Review

The Camel Bookmobile

by Masha Hamilton

Veteran reporter and two-time novelist Masha Hamilton's latest
book takes readers into the remotest areas of the African continent
to explore what happens when modern Western traditions are
introduced into the very fabric of a third world, traditionally
nomadic society. Based on actual events, THE CAMEL BOOKMOBILE tells
the story of an American librarian (and her book-bearing caravan)
who permanently alters the bedrock of one Northeastern Kenyan tribe
in both positive and negative ways.

Prior to her trip to Africa, 36-year-old Fiona Sweeney was living a
fairly cushy life. She liked her job, her apartment in Brooklyn
and, yes, her boyfriend, Chris. Her day-to-day existence was fairly
comfortable --- which, of course, was part of the problem. It had
been a while since she felt excited or passionate about anything,
which was why she needed a change.

Unlike the rest of her family, Fi hadn't fully squelched the urge
to travel --- to do something outside her comfort zone. The trip to
Africa to start a traveling literacy program seemed like the
perfect alternative; plus, she would be doing a good deed for
humanity. The only problem, though, is that not everyone would see
it this way --- especially those on the receiving end.

As in most cases like these, Fi's idealistic vision of what it
would feel like to "bring literacy to Africa" was far rosier than
what it turned out to be in reality. Villagers don't line up in
anticipation of her visits. The rules for "checking out books" are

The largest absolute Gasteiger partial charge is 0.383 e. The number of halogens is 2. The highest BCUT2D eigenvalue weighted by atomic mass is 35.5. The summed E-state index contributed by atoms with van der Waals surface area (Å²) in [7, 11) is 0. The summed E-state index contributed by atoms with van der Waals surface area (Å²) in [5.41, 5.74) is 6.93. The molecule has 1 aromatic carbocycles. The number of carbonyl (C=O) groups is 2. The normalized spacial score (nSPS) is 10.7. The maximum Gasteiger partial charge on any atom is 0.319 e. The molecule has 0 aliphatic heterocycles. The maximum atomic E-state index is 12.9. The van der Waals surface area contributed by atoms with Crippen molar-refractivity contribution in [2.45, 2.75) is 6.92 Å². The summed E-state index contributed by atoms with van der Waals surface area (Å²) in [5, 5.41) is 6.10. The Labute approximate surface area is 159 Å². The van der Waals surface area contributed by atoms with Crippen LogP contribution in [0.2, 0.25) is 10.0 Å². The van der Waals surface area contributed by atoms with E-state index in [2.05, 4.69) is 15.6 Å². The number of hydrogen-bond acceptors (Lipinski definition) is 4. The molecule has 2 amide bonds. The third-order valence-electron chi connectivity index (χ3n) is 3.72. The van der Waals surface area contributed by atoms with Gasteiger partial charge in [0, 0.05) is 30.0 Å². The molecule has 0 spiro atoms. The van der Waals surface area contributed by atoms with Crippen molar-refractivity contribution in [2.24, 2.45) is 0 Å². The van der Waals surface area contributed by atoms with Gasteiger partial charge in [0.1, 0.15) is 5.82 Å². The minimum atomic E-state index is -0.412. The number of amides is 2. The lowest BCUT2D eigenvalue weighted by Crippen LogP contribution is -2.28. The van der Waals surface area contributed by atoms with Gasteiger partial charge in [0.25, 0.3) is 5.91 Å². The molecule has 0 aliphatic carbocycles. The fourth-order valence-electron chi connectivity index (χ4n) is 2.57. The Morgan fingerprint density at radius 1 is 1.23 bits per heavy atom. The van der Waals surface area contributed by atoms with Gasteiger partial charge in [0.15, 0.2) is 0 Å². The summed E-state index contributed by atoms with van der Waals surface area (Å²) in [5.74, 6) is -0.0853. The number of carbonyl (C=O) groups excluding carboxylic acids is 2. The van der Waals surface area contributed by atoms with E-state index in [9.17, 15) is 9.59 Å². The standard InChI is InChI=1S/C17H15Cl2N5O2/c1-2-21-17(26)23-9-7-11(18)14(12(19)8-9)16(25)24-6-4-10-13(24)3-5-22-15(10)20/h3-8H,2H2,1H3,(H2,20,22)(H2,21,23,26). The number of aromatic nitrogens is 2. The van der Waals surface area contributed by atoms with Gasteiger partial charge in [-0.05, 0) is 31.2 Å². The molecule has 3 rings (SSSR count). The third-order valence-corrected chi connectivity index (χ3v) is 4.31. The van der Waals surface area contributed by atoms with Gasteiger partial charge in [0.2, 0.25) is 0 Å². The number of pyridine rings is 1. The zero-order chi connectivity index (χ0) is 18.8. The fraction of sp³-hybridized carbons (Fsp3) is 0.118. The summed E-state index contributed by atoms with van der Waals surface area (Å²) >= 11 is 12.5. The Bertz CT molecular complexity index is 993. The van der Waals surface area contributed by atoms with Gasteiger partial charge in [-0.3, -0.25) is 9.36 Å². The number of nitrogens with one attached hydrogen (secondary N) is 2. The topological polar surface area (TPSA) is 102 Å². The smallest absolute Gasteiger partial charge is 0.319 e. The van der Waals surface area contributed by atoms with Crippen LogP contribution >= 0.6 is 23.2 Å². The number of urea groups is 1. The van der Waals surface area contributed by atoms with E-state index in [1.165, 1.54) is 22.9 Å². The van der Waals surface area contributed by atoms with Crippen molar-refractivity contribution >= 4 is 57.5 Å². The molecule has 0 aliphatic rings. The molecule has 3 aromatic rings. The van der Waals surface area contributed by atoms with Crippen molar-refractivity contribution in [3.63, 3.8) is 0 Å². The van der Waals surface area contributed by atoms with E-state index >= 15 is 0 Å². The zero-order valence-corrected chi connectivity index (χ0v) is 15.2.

far too strict in her opinion. And traveling via a camel caravan is
exceptionally grueling work for a woman --- especially in the
sweltering heat. 

What makes matters worse is that many of the elders in Mididima, a
small farming village along her route, are completely against the
books to begin with. They view Fi's project as an unwelcome
intrusion into their traditional way of life and want nothing to do
with the written, contemporary world she represents. When one of
their children refuses to give back the books he borrowed ---
which, in turn, brings shame to the entire community --- Fi begins
to wonder whether her efforts to "make a difference" were all in
vain.

On the whole, THE CAMEL BOOKMOBILE raises many important questions
regarding modern education versus ancient traditions. Why, for
example, are most of the books in Fi's cache written in English? Is
it always a good idea to introduce stories with contemporary
elements (TV, telephones, Justin Timberlake) when many African
villages don't even have electricity or running water? Is it
naïve for an American woman to think that a book-bearing camel
is really the most effective path to "making a difference"? And
making a difference for whom…the American or the
Africans?

Fi's enthusiasm grows tiresome at times, and many readers will
cringe at her seemingly oblivious behavior. Her "one night stand"
with one of the teachers from the village (that she thinks might
turn into something else) raises even more questions about her
idealistic intentions and her ability to even understand the
gravity of the situation she's in. Hamilton's decision to separate
the book into chapters narrated by different characters, while
giving a well-rounded picture, may end up fragmenting the story
more than it needs to be. We don't get enough of a look into any of
the characters' lives to care about them more than superficially,
and we don't get enough of a common through-line in any of their
individual stories (aside from the stolen book quandary) to want to
dig any deeper.

Nonetheless, THE CAMEL BOOKMOBILE is an enjoyable surface
introduction to a subject that deserves further
investigation.

Reviewed by Alexis Burling on January 12, 2011

The Camel Bookmobile
by Masha Hamilton

  • Publication Date: April 1, 2007
  • Genres: Fiction
  • Hardcover: 320 pages
  • Publisher: HarperCollins
  • ISBN-10: 0061173487
  • ISBN-13: 9780061173486